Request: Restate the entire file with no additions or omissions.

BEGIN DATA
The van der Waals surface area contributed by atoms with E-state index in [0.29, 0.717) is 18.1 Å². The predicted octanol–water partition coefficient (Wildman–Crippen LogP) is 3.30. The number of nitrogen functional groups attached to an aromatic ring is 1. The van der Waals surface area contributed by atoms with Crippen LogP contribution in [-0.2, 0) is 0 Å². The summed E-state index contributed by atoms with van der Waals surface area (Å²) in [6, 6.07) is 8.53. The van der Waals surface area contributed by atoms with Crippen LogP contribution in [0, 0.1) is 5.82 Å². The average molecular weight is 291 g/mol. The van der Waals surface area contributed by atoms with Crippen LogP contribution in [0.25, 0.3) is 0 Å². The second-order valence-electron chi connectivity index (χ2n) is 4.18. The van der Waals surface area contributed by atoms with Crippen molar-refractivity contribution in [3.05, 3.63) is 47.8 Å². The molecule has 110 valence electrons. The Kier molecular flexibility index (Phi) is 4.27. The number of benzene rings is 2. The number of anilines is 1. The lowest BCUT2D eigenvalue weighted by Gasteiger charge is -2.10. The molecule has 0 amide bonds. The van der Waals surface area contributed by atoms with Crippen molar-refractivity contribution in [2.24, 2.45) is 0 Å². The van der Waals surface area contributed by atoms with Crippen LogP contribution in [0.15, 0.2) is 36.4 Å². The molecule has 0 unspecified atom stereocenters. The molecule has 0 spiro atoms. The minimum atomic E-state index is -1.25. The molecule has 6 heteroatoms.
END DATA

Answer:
The van der Waals surface area contributed by atoms with E-state index in [0.29, 0.717) is 18.1 Å². The predicted octanol–water partition coefficient (Wildman–Crippen LogP) is 3.30. The number of nitrogen functional groups attached to an aromatic ring is 1. The van der Waals surface area contributed by atoms with Crippen LogP contribution in [-0.2, 0) is 0 Å². The summed E-state index contributed by atoms with van der Waals surface area (Å²) in [6, 6.07) is 8.53. The van der Waals surface area contributed by atoms with Crippen LogP contribution in [0, 0.1) is 5.82 Å². The average molecular weight is 291 g/mol. The van der Waals surface area contributed by atoms with Crippen LogP contribution in [0.25, 0.3) is 0 Å². The second-order valence-electron chi connectivity index (χ2n) is 4.18. The van der Waals surface area contributed by atoms with Crippen molar-refractivity contribution in [3.05, 3.63) is 47.8 Å². The molecule has 110 valence electrons. The Kier molecular flexibility index (Phi) is 4.27. The number of benzene rings is 2. The number of anilines is 1. The lowest BCUT2D eigenvalue weighted by Gasteiger charge is -2.10. The molecule has 0 amide bonds. The van der Waals surface area contributed by atoms with Crippen molar-refractivity contribution in [2.24, 2.45) is 0 Å². The van der Waals surface area contributed by atoms with Crippen LogP contribution in [0.15, 0.2) is 36.4 Å². The molecule has 0 unspecified atom stereocenters. The molecule has 0 spiro atoms. The minimum atomic E-state index is -1.25. The molecule has 6 heteroatoms.